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Afghanistan: Helmand Province

Volume 688: debated on Monday 22 January 2007

asked Her Majesty's Government:

What targets are set for the reform and reconstruction of the Helmand province of Afghanistan during the United Kingdom's three-year deployment; and what progress the deployed forces have made on meeting these targets to date. [HL937]

A joint UK plan for Helmand was drafted by a cross-Whitehall team facilitated by the Post-Conflict Reconstruction Unit (PCRU) in December 2005. The Helmand plan is jointly owned and implemented by DfID, the FCO and the MoD. The Helmand Executive Group based in Lashkar Gah is responsible for the day-to-day implementation of the plan. The overall strategic aim of the joint UK plan for Helmand is,

“an effective, representative government in Afghanistan, with security forces capable of providing an environment in which sustainable economic and social development can occur, without substantial security support from the international community”.

The strategic objectives of the plan are broken down into four categories—governance, security, economic development and counter-narcotics. DfID is responsible for the economic development part of the plan. The objective of the economic development strand is,

“greater economic opportunities and access to public services to reduce poverty and a sustainable improvement in the legal economy of Helmand”.

The economic development part will be measured by 1) a higher level of household income, 2) increased food security, 3) better health and 4) more people educated. The way in which progress will be measured is by using a combination of the National Rural Vulnerability Assessment (NRVA) report and various UN reports. As development activities have been implemented in Helmand only since April 2006, it is too early to judge the impact.

DfID is providing £30 million over three years to support the Helmand Agriculture and Rural Development Programme (HARDP). This programme aims to increase economic opportunities for the rural poor of Helmand by supporting the Government of Afghanistan in the roll-out of existing successful national programmes in Helmand. Priority preliminary tasks have been undertaken and, by the end of March 2007, this programme will have constructed 200 wells in and around Lashkar Gah city, and 49 kilometres of road will be under construction by then.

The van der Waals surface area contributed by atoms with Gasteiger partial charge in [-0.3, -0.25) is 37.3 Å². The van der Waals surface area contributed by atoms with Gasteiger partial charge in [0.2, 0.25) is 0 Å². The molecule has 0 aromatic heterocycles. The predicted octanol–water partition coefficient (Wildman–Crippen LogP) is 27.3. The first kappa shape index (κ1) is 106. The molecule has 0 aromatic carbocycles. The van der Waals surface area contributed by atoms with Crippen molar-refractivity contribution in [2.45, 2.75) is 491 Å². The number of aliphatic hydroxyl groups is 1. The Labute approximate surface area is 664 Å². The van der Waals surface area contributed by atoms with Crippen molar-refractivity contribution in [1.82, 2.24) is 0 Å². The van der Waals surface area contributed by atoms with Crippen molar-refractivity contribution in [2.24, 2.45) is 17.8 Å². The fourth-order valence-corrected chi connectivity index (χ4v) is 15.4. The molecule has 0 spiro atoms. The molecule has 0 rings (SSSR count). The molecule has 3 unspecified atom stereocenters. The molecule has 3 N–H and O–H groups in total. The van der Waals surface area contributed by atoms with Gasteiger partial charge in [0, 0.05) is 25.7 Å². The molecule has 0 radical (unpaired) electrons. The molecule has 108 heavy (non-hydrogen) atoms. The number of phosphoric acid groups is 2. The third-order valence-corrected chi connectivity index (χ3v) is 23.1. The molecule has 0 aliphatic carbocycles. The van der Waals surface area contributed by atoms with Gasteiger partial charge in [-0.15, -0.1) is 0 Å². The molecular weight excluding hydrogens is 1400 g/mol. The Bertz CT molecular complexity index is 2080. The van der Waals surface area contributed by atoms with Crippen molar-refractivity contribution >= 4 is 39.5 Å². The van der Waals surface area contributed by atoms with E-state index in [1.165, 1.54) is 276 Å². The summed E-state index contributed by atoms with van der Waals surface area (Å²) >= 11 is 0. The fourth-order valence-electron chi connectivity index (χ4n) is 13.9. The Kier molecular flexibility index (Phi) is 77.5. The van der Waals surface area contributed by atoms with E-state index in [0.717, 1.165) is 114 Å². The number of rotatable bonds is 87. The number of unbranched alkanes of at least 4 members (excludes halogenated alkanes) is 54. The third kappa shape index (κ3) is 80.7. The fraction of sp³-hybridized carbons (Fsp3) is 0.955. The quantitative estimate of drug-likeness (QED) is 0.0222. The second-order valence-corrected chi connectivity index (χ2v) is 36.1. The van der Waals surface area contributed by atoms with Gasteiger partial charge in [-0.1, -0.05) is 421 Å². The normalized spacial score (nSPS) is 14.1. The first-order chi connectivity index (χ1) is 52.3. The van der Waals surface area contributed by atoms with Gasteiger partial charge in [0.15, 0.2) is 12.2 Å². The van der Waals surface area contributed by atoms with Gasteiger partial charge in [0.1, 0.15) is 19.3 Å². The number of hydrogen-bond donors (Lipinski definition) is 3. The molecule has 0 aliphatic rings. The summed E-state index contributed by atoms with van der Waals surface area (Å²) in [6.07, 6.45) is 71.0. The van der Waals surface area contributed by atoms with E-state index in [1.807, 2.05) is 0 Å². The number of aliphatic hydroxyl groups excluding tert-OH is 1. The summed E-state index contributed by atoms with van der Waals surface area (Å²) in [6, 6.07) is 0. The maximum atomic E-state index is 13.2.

In addition, DfID has committed £4 million to the UK Global Conflict Prevention Pool (GCPP) funding allocation of £6.5 million for the delivery of quick impact projects (QIPs) in Helmand to get short-term development results and help build a platform for longer-term activities. Of the £6.5 million available, over £4 million has already funded over 80 projects in Helmand. These funds have provided humanitarian assistance to victims of the drought, constructed permanent vehicle checkpoints to improve security, improved security around the shrine in Gereshk, reinforced the riverbank walls and provided flood defences for the Bowlan bridge.

Through the £3 million DfID-funded Research into Alternative Livelihoods Fund (RALF), the Restorative Agriculture and Rural Economy Research Project, implemented by Mercy Corps, in Helmand is working on export feasibility of grapes, tomatoes, mushrooms, eggplants and okra, and has made strong contacts with raisin importers (organic and fair trade). The programme is evaluating at least 10 different small-scale agri-processing industries, and producing case studies of enterprises that prove to have value added—for example, tomato paste.